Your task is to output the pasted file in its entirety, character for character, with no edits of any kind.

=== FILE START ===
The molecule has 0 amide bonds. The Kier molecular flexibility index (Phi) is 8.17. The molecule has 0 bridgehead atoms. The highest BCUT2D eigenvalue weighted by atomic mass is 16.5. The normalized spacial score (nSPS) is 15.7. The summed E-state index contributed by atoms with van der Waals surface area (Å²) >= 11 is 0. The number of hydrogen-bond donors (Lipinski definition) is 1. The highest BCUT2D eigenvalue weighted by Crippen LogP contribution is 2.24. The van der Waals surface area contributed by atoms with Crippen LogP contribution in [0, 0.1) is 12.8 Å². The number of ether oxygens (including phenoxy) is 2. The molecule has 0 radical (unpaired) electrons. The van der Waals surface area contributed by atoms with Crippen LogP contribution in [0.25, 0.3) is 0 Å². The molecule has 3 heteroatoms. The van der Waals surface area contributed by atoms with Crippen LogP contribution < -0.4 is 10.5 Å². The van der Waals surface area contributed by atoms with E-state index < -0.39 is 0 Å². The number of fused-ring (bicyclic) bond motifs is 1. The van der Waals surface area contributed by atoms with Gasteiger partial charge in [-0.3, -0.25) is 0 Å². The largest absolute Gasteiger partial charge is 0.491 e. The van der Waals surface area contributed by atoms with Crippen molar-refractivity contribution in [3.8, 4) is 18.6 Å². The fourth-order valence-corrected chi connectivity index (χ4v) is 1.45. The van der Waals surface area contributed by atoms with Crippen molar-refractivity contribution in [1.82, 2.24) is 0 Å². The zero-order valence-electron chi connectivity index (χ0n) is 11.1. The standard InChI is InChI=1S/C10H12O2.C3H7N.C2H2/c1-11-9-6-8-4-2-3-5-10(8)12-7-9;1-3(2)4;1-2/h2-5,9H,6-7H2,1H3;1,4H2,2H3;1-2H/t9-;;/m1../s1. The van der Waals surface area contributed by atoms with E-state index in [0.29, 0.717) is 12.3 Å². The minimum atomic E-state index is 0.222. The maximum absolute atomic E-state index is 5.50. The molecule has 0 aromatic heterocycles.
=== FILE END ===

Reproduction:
The molecule has 0 amide bonds. The Kier molecular flexibility index (Phi) is 8.17. The molecule has 0 bridgehead atoms. The highest BCUT2D eigenvalue weighted by atomic mass is 16.5. The normalized spacial score (nSPS) is 15.7. The summed E-state index contributed by atoms with van der Waals surface area (Å²) >= 11 is 0. The number of hydrogen-bond donors (Lipinski definition) is 1. The highest BCUT2D eigenvalue weighted by Crippen LogP contribution is 2.24. The van der Waals surface area contributed by atoms with Crippen LogP contribution in [0, 0.1) is 12.8 Å². The number of ether oxygens (including phenoxy) is 2. The molecule has 0 radical (unpaired) electrons. The van der Waals surface area contributed by atoms with Crippen LogP contribution in [0.25, 0.3) is 0 Å². The molecule has 3 heteroatoms. The van der Waals surface area contributed by atoms with Crippen LogP contribution < -0.4 is 10.5 Å². The van der Waals surface area contributed by atoms with E-state index < -0.39 is 0 Å². The number of fused-ring (bicyclic) bond motifs is 1. The van der Waals surface area contributed by atoms with Gasteiger partial charge in [-0.3, -0.25) is 0 Å². The largest absolute Gasteiger partial charge is 0.491 e. The van der Waals surface area contributed by atoms with Crippen molar-refractivity contribution in [3.8, 4) is 18.6 Å². The fourth-order valence-corrected chi connectivity index (χ4v) is 1.45. The van der Waals surface area contributed by atoms with Crippen molar-refractivity contribution in [1.82, 2.24) is 0 Å². The zero-order valence-electron chi connectivity index (χ0n) is 11.1. The standard InChI is InChI=1S/C10H12O2.C3H7N.C2H2/c1-11-9-6-8-4-2-3-5-10(8)12-7-9;1-3(2)4;1-2/h2-5,9H,6-7H2,1H3;1,4H2,2H3;1-2H/t9-;;/m1../s1. The van der Waals surface area contributed by atoms with E-state index in [0.29, 0.717) is 12.3 Å². The minimum atomic E-state index is 0.222. The maximum absolute atomic E-state index is 5.50. The molecule has 0 aromatic heterocycles.